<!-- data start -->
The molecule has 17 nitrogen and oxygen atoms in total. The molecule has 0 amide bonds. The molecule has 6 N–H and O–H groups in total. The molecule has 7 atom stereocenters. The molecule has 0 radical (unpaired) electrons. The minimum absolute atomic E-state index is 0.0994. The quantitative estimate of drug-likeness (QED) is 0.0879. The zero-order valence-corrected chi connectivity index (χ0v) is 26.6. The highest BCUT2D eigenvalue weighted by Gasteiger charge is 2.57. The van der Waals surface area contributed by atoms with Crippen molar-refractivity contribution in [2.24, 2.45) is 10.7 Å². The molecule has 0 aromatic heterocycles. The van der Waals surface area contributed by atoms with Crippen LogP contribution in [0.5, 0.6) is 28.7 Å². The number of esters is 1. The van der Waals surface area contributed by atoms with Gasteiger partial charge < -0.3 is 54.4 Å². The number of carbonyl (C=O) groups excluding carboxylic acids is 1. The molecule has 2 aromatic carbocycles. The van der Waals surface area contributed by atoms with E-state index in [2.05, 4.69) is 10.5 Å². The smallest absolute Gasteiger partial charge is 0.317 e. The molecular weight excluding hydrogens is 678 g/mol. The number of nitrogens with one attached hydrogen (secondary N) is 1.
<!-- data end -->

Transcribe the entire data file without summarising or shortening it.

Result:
The molecule has 17 nitrogen and oxygen atoms in total. The molecule has 0 amide bonds. The molecule has 6 N–H and O–H groups in total. The molecule has 7 atom stereocenters. The molecule has 0 radical (unpaired) electrons. The minimum absolute atomic E-state index is 0.0994. The quantitative estimate of drug-likeness (QED) is 0.0879. The zero-order valence-corrected chi connectivity index (χ0v) is 26.6. The highest BCUT2D eigenvalue weighted by Gasteiger charge is 2.57. The van der Waals surface area contributed by atoms with Crippen molar-refractivity contribution in [2.24, 2.45) is 10.7 Å². The molecule has 0 aromatic heterocycles. The van der Waals surface area contributed by atoms with Crippen LogP contribution in [0.5, 0.6) is 28.7 Å². The number of esters is 1. The van der Waals surface area contributed by atoms with Gasteiger partial charge < -0.3 is 54.4 Å². The number of carbonyl (C=O) groups excluding carboxylic acids is 1. The molecule has 2 aromatic carbocycles. The van der Waals surface area contributed by atoms with E-state index in [2.05, 4.69) is 10.5 Å². The smallest absolute Gasteiger partial charge is 0.317 e. The molecular weight excluding hydrogens is 678 g/mol. The number of nitrogens with one attached hydrogen (secondary N) is 1.